But I agree, unless there is some fluke that 5 transmitters Fossett had (assuming two built-in radios, a handheld backup, and two ELTs) failed, this doesn't bode well for him...
Posted By Anonymous : 7:31 PM ET
Ronnie - How rude! I don't often feel compelled to comment on blogs, but for heaven's sake a man may be hurt, or worse yet, dead. Your only reaction is to vent your frustration in a situation where it is certainly not warranted or needed.

May others thoughts and prayers help "fuel" the search for Mr. Fossett.
Posted By Anonymous : 7:37 PM ET
Miles, you are a brave and considerate person helping in this search. Thank you.
Posted By Missy, Fairfield, CT : 7:38 PM ET
Anyone who wonders why someone his/herself would want to join in the search has never themselves piloted an aircraft. We, after so very many years of being dependent on refined fuel for our travel needs, cannot totally and suddenly stop. Steve Fossett is about living life. One could easily argue that he is a rare and dying breed. Those who would deny any efforts to find him by any and all means couldn't possibly understand what dreams can bring to this world.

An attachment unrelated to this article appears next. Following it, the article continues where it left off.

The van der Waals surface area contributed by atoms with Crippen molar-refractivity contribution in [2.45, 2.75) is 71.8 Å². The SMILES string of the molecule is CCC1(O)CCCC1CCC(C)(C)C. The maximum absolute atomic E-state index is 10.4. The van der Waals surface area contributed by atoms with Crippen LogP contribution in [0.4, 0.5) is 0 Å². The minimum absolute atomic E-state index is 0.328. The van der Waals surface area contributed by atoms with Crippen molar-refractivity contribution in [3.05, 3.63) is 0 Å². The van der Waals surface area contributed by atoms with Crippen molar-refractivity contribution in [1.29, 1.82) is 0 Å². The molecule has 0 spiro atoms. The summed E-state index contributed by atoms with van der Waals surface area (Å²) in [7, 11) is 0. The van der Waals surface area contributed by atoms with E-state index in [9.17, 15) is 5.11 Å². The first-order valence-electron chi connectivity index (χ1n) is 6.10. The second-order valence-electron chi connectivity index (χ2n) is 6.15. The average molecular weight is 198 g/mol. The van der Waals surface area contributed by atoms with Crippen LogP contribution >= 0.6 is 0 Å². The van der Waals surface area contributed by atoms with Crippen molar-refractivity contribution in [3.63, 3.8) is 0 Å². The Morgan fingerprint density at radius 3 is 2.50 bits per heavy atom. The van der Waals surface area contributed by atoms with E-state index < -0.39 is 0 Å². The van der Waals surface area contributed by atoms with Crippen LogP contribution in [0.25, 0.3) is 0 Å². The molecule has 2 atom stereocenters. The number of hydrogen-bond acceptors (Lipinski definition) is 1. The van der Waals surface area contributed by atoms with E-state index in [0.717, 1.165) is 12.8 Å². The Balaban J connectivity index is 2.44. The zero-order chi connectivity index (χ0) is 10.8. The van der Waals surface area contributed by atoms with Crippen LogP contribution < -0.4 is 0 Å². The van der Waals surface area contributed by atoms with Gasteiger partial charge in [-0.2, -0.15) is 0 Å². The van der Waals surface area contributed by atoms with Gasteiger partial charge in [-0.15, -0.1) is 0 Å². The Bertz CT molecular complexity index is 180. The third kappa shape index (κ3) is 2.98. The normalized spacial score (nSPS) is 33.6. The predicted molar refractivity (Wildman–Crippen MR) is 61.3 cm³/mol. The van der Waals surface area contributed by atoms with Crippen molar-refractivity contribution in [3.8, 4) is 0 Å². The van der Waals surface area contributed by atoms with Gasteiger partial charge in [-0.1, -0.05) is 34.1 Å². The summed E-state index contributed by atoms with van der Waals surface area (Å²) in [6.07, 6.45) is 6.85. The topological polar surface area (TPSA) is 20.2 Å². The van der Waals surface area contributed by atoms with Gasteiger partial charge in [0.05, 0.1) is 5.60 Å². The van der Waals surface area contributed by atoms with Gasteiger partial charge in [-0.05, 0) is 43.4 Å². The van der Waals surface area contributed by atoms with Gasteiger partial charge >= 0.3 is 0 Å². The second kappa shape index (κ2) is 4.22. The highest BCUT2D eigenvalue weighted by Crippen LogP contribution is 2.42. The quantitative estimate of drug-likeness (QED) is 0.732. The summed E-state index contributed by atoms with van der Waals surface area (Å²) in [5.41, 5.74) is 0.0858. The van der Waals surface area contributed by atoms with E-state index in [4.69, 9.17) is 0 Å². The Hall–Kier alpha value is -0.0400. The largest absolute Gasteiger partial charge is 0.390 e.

Posted By Anonymous : 7:39 PM ET
To address the comments of a previous poster. If the rest of strived to achieve half of what Fossett and O'Brien have done in their lives, rather than point fingers, we probably wouldn't have a "carbon emission" problem to worry about.

Keep up the search, and hopefully others join in, rather than depending on someone else to do the job.
Posted By Gary : 7:42 PM ET
Thanks for thinking better than to fly into, over, or around that thunderstorm. We had one blow through the other day and those things aren't to be messed with on the ground let alone in the air. It's a long way down.